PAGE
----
Wild America meets Harvard Law


When people ask me what I like about Harvard Law School, one of the first things I mention is Cambridge. Having spent four years as an undergrad in Middletown, CT, Cambridge stacks up quite favorably; of course so would, probably, Kabul, but reasonable minds could differ. While perusing The RECORD two week ago, I was somewhat startled to learn that the HLS/Cambridge community seems to include the presence of previously unpublicized wildlife as well as a large cadre of phenomenally talented tailors. I blame this ignorance primarily on Prof. Rosenberg’s insistence that I spend from 12-2 every morning reading headnotes on Westlaw. Evidently all that late-night studying has taken a toll on my powers of observation.

I was pulled out from under my veil of ignorance by Jeremy Blachman’s column entitled “Toilet Humor” in the March 6 RECORD. According to this opinion piece, it seems that not only are wild animals plentiful around the law school campus, but that the LL.M. students have taken to hunting down this wild game and roasting it in dormitory kitchens. More horrifying is that these same students are apparently also known to slaughter innocent goats and use the blood of these unfortunate beasts to decorate clothes that they apparently have patched together themselves.

Not since the T-Rex ate that goat in Jurassic Park have I heard of such senseless animal violence. At first, I was unsure how to respond. On the one hand, we have the LL.Ms who by mid-June will all have postgraduate degrees from Harvard Law to complement degrees previously achieved in law. One the other hand, we have Blachman, who by mid June will hopefully have mastered the complicated task of flushing his own toilet. I then thought that perhaps Blachman was attempting humor; that idea was quickly ruled out given that I’ve seen his attempts at humor in the past, and generally people write from their strengths.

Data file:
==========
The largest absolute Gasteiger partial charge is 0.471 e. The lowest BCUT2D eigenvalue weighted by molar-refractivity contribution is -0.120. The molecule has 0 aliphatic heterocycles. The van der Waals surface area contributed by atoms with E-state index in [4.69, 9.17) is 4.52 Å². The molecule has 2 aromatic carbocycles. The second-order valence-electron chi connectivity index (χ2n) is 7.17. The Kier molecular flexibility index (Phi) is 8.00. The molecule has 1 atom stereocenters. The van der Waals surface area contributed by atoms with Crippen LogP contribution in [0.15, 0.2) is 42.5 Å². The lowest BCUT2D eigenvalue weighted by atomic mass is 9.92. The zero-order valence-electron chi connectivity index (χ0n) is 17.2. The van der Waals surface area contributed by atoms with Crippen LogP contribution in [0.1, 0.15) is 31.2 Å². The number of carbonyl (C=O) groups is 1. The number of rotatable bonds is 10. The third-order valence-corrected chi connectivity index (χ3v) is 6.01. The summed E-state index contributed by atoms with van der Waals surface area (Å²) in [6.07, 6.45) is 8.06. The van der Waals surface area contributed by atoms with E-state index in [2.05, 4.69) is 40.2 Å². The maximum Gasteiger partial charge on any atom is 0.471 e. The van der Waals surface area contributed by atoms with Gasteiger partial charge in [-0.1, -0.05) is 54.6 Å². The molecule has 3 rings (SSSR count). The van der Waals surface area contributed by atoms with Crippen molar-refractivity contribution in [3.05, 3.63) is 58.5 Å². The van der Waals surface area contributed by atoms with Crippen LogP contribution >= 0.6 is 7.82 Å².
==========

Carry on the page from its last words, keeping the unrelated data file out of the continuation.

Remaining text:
Logically then, he must have meant what he said, though this struck me as very odd. Having befriended a number of LL.M.s, I was puzzled how they had managed to hide their savage ways from me for so long. Their cunning is exemplified by the homemade clothing, onto which they’ve cleverly sewn on designer labels from places like Paris, Rome and Zurich. I was also perplexed as to how goat blood could possibly be used as decoration on leathers, silks and satins.

I figured that the best way to find out whether Blachman’s claim was actually true was to go right to the source: the kitchens of Gropius (I figured I could extrapolate that data to cover North Hall as well). I didn’t have to search long before I discovered a horrifying stench coming from the Holmes Two kitchen. I braced myself for the inevitable animal carcass I was sure to encounter, but actually all I found were some old stank dishes that some J.D. named Aaron had left in the sink for a number of weeks (just playin’ Mr. Houck). Thoroughly frustrated in my search for proof, I soon gave up.

As I slunk back, head down, to my room, I was suddenly struck by the simplicity with which this issue could be resolved. As best I could figure, Blachman was groping for a laugh, and so decided to take a cheap shot at a group of students he knows nothing about. Due to this ignorance, however, the comment came out as rude, insulting and ridiculous. Based on this data, I’ve come to the conclusion that there is indeed some sort of smell coming from the dorms, but it’s most likely Blachman’s poor attempt at humor.

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